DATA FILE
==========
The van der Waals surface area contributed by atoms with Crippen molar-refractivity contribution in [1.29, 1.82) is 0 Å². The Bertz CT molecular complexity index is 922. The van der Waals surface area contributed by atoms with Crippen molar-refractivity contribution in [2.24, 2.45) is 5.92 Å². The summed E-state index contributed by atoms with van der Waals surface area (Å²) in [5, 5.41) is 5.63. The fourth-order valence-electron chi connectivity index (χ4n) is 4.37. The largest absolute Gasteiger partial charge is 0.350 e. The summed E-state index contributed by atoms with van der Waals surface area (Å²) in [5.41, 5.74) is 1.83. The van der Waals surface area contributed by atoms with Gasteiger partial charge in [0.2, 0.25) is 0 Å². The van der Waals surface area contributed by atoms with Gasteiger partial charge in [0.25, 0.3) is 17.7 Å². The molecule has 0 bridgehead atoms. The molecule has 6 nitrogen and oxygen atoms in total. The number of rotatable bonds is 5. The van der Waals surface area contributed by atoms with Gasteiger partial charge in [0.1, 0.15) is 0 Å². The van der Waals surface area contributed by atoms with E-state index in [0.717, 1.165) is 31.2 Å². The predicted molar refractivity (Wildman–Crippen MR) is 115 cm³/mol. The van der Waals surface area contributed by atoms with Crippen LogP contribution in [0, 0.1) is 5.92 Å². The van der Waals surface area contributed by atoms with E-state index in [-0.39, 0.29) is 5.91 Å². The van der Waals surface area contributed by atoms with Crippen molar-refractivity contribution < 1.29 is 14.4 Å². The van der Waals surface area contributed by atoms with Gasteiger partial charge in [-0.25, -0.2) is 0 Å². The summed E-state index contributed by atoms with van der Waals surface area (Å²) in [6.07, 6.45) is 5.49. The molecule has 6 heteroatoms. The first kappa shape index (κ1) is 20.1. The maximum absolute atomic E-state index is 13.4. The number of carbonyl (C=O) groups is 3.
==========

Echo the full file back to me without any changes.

The van der Waals surface area contributed by atoms with Crippen molar-refractivity contribution in [1.29, 1.82) is 0 Å². The Bertz CT molecular complexity index is 922. The van der Waals surface area contributed by atoms with Crippen molar-refractivity contribution in [2.24, 2.45) is 5.92 Å². The summed E-state index contributed by atoms with van der Waals surface area (Å²) in [5, 5.41) is 5.63. The fourth-order valence-electron chi connectivity index (χ4n) is 4.37. The largest absolute Gasteiger partial charge is 0.350 e. The summed E-state index contributed by atoms with van der Waals surface area (Å²) in [5.41, 5.74) is 1.83. The van der Waals surface area contributed by atoms with Gasteiger partial charge in [0.2, 0.25) is 0 Å². The van der Waals surface area contributed by atoms with Gasteiger partial charge in [0.25, 0.3) is 17.7 Å². The molecule has 0 bridgehead atoms. The molecule has 6 nitrogen and oxygen atoms in total. The number of rotatable bonds is 5. The van der Waals surface area contributed by atoms with Gasteiger partial charge in [0.1, 0.15) is 0 Å². The van der Waals surface area contributed by atoms with E-state index in [0.717, 1.165) is 31.2 Å². The predicted molar refractivity (Wildman–Crippen MR) is 115 cm³/mol. The van der Waals surface area contributed by atoms with Crippen LogP contribution in [0, 0.1) is 5.92 Å². The van der Waals surface area contributed by atoms with E-state index in [-0.39, 0.29) is 5.91 Å². The van der Waals surface area contributed by atoms with Crippen molar-refractivity contribution < 1.29 is 14.4 Å². The van der Waals surface area contributed by atoms with Gasteiger partial charge in [-0.25, -0.2) is 0 Å². The summed E-state index contributed by atoms with van der Waals surface area (Å²) in [6.07, 6.45) is 5.49. The molecule has 6 heteroatoms. The first kappa shape index (κ1) is 20.1. The maximum absolute atomic E-state index is 13.4. The number of carbonyl (C=O) groups is 3.